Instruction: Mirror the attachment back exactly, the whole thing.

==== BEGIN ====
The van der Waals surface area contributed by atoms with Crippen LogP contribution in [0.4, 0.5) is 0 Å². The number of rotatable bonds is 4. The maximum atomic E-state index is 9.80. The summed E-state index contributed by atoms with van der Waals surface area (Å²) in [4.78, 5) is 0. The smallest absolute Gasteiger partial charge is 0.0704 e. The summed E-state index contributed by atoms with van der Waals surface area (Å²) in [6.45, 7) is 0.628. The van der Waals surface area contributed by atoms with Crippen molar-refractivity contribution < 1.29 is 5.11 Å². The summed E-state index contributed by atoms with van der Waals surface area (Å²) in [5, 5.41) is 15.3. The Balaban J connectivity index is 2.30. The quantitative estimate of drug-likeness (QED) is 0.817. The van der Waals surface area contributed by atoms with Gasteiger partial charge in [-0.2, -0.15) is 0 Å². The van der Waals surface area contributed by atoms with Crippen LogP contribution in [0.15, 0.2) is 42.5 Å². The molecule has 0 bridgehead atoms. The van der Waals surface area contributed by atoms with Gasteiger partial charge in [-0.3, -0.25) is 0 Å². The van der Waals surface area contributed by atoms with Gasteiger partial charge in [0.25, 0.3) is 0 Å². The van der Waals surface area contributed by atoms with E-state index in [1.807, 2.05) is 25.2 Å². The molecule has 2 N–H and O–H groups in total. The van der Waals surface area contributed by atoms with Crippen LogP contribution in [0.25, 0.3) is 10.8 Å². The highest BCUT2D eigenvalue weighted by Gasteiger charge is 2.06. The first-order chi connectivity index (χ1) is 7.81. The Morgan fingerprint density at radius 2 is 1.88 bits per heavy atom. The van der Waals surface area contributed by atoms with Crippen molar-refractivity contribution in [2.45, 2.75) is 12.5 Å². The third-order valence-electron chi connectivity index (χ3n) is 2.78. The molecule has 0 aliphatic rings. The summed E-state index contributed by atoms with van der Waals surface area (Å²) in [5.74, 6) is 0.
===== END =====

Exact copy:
The van der Waals surface area contributed by atoms with Crippen LogP contribution in [0.4, 0.5) is 0 Å². The number of rotatable bonds is 4. The maximum atomic E-state index is 9.80. The summed E-state index contributed by atoms with van der Waals surface area (Å²) in [4.78, 5) is 0. The smallest absolute Gasteiger partial charge is 0.0704 e. The summed E-state index contributed by atoms with van der Waals surface area (Å²) in [6.45, 7) is 0.628. The van der Waals surface area contributed by atoms with Crippen molar-refractivity contribution < 1.29 is 5.11 Å². The summed E-state index contributed by atoms with van der Waals surface area (Å²) in [5, 5.41) is 15.3. The Balaban J connectivity index is 2.30. The quantitative estimate of drug-likeness (QED) is 0.817. The van der Waals surface area contributed by atoms with Gasteiger partial charge in [-0.2, -0.15) is 0 Å². The van der Waals surface area contributed by atoms with Crippen LogP contribution in [0.15, 0.2) is 42.5 Å². The molecule has 0 bridgehead atoms. The van der Waals surface area contributed by atoms with Gasteiger partial charge in [-0.3, -0.25) is 0 Å². The van der Waals surface area contributed by atoms with Gasteiger partial charge in [0.25, 0.3) is 0 Å². The van der Waals surface area contributed by atoms with E-state index in [1.807, 2.05) is 25.2 Å². The molecule has 2 N–H and O–H groups in total. The van der Waals surface area contributed by atoms with Crippen LogP contribution in [0.25, 0.3) is 10.8 Å². The highest BCUT2D eigenvalue weighted by Gasteiger charge is 2.06. The first-order chi connectivity index (χ1) is 7.81. The Morgan fingerprint density at radius 2 is 1.88 bits per heavy atom. The van der Waals surface area contributed by atoms with Crippen molar-refractivity contribution in [2.45, 2.75) is 12.5 Å². The third-order valence-electron chi connectivity index (χ3n) is 2.78. The molecule has 0 aliphatic rings. The summed E-state index contributed by atoms with van der Waals surface area (Å²) in [5.74, 6) is 0.